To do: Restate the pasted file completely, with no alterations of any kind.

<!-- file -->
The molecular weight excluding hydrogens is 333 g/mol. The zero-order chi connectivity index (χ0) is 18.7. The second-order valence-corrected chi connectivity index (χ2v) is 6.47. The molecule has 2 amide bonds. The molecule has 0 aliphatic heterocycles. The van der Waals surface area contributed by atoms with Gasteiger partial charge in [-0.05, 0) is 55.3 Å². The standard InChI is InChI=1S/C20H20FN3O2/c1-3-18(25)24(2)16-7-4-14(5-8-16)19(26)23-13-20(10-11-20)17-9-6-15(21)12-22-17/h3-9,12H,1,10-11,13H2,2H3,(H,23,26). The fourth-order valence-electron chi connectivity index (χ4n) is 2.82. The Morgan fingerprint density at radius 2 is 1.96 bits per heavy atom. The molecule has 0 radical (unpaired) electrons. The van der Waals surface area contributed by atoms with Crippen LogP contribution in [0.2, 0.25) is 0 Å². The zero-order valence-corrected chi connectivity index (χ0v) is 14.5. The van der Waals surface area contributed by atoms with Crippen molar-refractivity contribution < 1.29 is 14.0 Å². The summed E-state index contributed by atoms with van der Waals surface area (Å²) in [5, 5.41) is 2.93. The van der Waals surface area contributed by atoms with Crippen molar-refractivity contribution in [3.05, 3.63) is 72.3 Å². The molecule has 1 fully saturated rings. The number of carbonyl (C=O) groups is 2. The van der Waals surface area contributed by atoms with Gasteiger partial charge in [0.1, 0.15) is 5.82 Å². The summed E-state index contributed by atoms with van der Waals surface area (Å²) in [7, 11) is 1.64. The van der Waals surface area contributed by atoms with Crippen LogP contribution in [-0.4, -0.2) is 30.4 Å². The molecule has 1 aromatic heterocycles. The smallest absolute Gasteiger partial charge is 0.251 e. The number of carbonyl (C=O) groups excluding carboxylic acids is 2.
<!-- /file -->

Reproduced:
The molecular weight excluding hydrogens is 333 g/mol. The zero-order chi connectivity index (χ0) is 18.7. The second-order valence-corrected chi connectivity index (χ2v) is 6.47. The molecule has 2 amide bonds. The molecule has 0 aliphatic heterocycles. The van der Waals surface area contributed by atoms with Gasteiger partial charge in [-0.05, 0) is 55.3 Å². The standard InChI is InChI=1S/C20H20FN3O2/c1-3-18(25)24(2)16-7-4-14(5-8-16)19(26)23-13-20(10-11-20)17-9-6-15(21)12-22-17/h3-9,12H,1,10-11,13H2,2H3,(H,23,26). The fourth-order valence-electron chi connectivity index (χ4n) is 2.82. The Morgan fingerprint density at radius 2 is 1.96 bits per heavy atom. The molecule has 0 radical (unpaired) electrons. The van der Waals surface area contributed by atoms with Crippen LogP contribution in [0.2, 0.25) is 0 Å². The zero-order valence-corrected chi connectivity index (χ0v) is 14.5. The van der Waals surface area contributed by atoms with Crippen molar-refractivity contribution < 1.29 is 14.0 Å². The summed E-state index contributed by atoms with van der Waals surface area (Å²) in [5, 5.41) is 2.93. The van der Waals surface area contributed by atoms with Crippen molar-refractivity contribution in [3.05, 3.63) is 72.3 Å². The molecule has 1 fully saturated rings. The number of carbonyl (C=O) groups is 2. The van der Waals surface area contributed by atoms with Gasteiger partial charge in [0.1, 0.15) is 5.82 Å². The summed E-state index contributed by atoms with van der Waals surface area (Å²) in [7, 11) is 1.64. The van der Waals surface area contributed by atoms with Crippen LogP contribution in [-0.4, -0.2) is 30.4 Å². The molecule has 1 aromatic heterocycles. The smallest absolute Gasteiger partial charge is 0.251 e. The number of carbonyl (C=O) groups excluding carboxylic acids is 2.